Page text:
Morocco: the mask that the Covid-19 brings to the economy

More than 32 billion dirhams disbursed to counter the Covid-19 epidemic in all its dimensions, this gives an idea of ​​the bitter fight that the Morocco is leading to limit the economic, social and political consequences in the wake of this health crisis that is darkening this beginning of the 21st century. It must be said that the hour is really serious. Support must be given to companies and their employees who are now on technical unemployment in the formal sector, but also to informal workers who have been forced to close shop.

The state has declared a state of health emergency and containment. Most companies have opted for telework or leave without pay, a situation of non-return of money already experienced by actors in the informal sector. Local shops are no longer allowed to stay open after 6 p.m. Ditto for taxi drivers, a rare commodity in these times of pandemic. Around 7 p.m., the Moroccan streets are only frequented by the police, who set up roadblocks everywhere. After a few days, citizens began to complain and demand compensation. If some have enough to live on despite this poor health and economic past, others are under pressure and are anxious to receive their unemployment benefits or the financial assistance offered by the Moroccan Economic Watch Committee.

Read also Morocco facing the coronavirus: “Did you say” confined “? “

Vital sectors affected

In the meantime, many sectors are suffering the blow and are paying a heavy price for the Covid-19. This is the case for tourism, transport and automobile construction. The closure of Morocco’s air borders has resulted in the closure of several hotels in the country, transforming the 12.93 million tourists who visited the kingdom in 2019 into ghosts haunting the memories of Moroccans.

This cataclysm would threaten no less than 500,000 jobs and 8,500 companies directly or indirectly linked to the country’s hotel business.
© DR


The figures speak for themselves: ” 34.1 billion dirhams in loss of tourism turnover in 2020, including 14 billion for the hotel industry. An overall drop of almost 6 million tourists, for a total loss of 11.6 million overnight stays, ”according to the National Tourism Confederation. And this cataclysm threatens at least 500,000 jobs and 8,500 companies directly or indirectly linked to the country’s hotel activity. “I am a receptionist in a hotel, confides Narjiss, tears in my eyes. My salary allowed me to pay my rent here in Tangier, do my monthly shopping and not beg for money to make ends meet. Now my employer just told me to leave … But where does he want me to go, seriously? “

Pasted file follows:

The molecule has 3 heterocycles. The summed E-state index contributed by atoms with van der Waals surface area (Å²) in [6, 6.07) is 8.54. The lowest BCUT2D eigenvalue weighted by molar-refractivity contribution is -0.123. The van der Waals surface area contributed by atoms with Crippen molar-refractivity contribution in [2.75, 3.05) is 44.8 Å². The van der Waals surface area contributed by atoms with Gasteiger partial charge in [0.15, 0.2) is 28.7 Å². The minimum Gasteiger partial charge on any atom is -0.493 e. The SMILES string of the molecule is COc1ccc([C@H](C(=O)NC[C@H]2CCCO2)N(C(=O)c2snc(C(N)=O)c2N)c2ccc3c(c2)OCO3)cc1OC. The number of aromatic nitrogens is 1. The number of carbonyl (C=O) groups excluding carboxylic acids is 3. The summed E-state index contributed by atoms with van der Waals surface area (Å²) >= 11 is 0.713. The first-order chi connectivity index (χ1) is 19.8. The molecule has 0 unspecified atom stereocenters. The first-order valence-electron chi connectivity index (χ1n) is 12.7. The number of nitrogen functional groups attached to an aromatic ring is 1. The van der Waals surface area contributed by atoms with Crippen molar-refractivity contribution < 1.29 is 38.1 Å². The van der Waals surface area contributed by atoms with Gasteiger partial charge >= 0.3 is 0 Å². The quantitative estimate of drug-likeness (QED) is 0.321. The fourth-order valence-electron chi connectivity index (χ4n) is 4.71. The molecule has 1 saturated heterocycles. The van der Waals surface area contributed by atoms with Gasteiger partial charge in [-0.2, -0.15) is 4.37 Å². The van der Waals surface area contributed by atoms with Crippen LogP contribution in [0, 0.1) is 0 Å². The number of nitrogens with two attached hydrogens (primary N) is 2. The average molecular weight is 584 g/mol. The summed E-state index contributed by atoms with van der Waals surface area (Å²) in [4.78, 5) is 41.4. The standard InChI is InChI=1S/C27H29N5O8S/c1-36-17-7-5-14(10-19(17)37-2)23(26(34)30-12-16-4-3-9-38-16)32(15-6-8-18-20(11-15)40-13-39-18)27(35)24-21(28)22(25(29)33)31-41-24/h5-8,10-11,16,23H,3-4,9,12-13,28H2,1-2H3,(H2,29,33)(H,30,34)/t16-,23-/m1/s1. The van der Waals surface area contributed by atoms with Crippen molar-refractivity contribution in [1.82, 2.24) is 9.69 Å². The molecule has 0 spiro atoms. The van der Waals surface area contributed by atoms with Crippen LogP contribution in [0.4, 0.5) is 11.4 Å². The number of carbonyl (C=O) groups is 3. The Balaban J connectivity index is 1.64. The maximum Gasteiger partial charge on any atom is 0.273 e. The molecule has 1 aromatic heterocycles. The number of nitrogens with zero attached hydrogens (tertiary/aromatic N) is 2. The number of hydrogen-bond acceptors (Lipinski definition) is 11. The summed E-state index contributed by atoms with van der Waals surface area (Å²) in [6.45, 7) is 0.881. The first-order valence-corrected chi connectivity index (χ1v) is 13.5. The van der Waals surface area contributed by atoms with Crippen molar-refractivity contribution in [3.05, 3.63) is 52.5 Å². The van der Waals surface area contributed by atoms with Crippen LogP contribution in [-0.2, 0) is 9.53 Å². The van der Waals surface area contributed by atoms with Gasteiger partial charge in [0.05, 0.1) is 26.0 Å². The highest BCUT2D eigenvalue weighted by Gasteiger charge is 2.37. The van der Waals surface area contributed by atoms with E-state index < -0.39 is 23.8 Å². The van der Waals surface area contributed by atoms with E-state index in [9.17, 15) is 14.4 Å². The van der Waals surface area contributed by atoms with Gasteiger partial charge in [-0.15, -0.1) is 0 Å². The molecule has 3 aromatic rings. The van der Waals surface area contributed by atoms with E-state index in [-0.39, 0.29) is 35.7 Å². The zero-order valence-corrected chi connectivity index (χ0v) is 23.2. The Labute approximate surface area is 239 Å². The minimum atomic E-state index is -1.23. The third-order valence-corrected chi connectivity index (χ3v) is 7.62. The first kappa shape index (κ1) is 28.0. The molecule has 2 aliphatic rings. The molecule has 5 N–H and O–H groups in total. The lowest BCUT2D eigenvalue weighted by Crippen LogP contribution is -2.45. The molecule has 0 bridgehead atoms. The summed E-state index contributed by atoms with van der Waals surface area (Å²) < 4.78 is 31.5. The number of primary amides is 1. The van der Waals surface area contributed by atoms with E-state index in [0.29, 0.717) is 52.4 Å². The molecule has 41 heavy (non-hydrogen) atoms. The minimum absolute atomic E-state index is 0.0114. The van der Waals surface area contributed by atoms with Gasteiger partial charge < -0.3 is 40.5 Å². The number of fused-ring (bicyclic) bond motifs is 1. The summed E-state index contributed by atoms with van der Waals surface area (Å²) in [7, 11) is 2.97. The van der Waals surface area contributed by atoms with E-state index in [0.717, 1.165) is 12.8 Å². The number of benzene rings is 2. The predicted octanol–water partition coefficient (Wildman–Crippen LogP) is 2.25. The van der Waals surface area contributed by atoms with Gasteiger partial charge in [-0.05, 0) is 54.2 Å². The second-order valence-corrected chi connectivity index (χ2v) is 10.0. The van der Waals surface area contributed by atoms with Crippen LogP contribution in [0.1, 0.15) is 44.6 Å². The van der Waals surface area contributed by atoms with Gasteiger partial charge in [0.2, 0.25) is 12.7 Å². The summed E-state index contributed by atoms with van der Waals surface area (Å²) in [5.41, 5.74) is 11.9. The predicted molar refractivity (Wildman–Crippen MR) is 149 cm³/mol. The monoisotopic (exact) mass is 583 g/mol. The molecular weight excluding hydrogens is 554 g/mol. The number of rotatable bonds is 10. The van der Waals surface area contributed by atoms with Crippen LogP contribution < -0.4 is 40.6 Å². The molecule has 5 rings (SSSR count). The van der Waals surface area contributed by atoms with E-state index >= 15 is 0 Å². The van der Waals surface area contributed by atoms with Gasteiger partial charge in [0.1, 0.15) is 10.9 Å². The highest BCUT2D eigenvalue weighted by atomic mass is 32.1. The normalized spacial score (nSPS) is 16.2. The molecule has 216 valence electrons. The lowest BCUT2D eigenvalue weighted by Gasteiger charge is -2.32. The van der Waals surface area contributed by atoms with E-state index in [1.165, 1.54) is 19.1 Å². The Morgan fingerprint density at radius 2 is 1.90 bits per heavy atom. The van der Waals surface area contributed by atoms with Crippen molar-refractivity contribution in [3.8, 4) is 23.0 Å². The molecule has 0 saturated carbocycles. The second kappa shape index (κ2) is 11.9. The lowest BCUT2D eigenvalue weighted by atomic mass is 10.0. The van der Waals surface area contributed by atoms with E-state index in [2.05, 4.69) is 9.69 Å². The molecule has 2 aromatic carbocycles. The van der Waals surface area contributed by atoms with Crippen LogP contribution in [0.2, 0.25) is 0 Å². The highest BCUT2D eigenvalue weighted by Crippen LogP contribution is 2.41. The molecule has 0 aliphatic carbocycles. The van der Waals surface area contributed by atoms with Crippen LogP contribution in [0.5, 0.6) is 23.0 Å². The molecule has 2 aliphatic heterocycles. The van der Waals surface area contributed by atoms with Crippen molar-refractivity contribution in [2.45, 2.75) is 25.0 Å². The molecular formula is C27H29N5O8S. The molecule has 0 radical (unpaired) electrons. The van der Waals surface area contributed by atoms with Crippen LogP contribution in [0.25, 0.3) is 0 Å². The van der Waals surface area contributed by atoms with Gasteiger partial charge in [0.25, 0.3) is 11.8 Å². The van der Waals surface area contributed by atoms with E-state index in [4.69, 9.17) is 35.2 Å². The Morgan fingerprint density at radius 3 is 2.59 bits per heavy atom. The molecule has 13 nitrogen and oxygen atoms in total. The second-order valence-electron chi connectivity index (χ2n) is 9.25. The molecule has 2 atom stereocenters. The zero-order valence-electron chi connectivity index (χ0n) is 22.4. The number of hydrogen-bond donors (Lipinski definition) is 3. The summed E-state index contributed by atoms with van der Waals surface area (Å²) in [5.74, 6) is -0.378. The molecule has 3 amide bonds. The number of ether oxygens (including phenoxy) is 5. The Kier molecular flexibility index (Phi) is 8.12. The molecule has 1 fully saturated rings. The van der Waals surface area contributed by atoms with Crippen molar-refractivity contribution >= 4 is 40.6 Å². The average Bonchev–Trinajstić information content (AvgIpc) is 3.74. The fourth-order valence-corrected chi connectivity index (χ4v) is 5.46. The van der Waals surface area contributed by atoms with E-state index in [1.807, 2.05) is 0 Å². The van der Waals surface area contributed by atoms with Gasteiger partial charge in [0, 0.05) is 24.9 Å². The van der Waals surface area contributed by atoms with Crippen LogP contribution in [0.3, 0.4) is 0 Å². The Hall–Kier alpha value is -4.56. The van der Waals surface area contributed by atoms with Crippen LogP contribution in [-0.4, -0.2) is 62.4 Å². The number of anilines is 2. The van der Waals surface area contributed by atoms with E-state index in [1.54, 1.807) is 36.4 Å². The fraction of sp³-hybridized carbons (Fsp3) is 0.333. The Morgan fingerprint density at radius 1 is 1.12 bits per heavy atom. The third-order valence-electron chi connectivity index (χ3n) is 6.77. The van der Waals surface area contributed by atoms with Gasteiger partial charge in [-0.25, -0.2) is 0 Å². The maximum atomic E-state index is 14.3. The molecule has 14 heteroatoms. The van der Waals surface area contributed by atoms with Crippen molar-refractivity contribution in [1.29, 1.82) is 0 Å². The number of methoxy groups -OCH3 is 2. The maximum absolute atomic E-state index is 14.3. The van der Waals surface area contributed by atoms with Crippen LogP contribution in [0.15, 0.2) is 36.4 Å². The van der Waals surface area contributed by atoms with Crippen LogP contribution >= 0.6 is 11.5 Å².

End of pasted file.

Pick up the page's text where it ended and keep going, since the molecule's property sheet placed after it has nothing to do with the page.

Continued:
Ce chômage technique a des répercussions dramatiques sur la vie de Narjiss et des milliers de personnes travaillant dans le même secteur qu’elle. « Je n’ai pas de quoi payer mon loyer du mois d’avril. Le propriétaire de mon logement m’a donné un ultimatum : soit je paye d’ici le 10, soit je sors de chez lui. Je n’ai personne pour m’héberger ici et rentrer chez mes parents à Meknès est impossible avec l’interdiction des voyages entre les villes ! » nous raconte à son tour Kenza, cuisinière dans le restaurant d’un hôtel à Marrakech.

Lire aussi Maroc : faire avec une économie au ralenti

Le transport

Du côté de la mobilité, c’est la paralysie totale, à l’exception des poids lourds transportant les marchandises de base et les produits de première nécessité, entre les villes ou vers l’international. Désormais, sur terre et dans les airs, plus personne n’a le droit de circuler. Par conséquent, Royal Air Maroc, la compagnie aérienne marocaine, a annoncé récemment qu’elle éprouve de grandes difficultés financières et n’est pas en mesure de payer tous ses 3 420 salariés et 4 000 employés dans les filiales ce mois d’avril. « Je trouve cela inacceptable ! Comment une entreprise comme la RAM, avec une trésorerie généreuse, se dit avoir du mal à payer 2 ou 3 mois ses salariés. C’est inadmissible… ! C’est une compagnie nationale. Elle appartient à l’État. C’est à l’État d’injecter ce qu’il faut en ces temps de pandémie », s’indigne Ali, ex-steward à la RAM.

Lire aussi L’Afrique face au Covid-19 : l’aviation africaine clouée au sol

Road transport no longer sells tickets since travel from town to town has been banned.
© DR

Anyway, suffocation is there, in the numbers too. According to the International Air Transport Association IATA, the pandemic could cause Morocco to suffer losses of around 4.9 million in terms of passengers and a shortfall of $ 728 million. In this aviation sector, nearly 225,000 jobs would in any case be threatened.

Same story on the coach side. At the Tangier bus station, vehicles are parked and have not left their places since March 24. Road transport no longer sells tickets since travel from town to town has been banned. The same goes for rail transport (with the exception of a few shuttles) and taxi and city bus drivers. “We broke our heads with this corona, corona, corona! Let us work damn it, and come what may! We are sick all the time, and that has never stopped us from driving and carrying passengers! »Moves Redouane, a bus driver who has been on forced work stoppage for 30 days now.

Read also Morocco: when the coronavirus closes mosques



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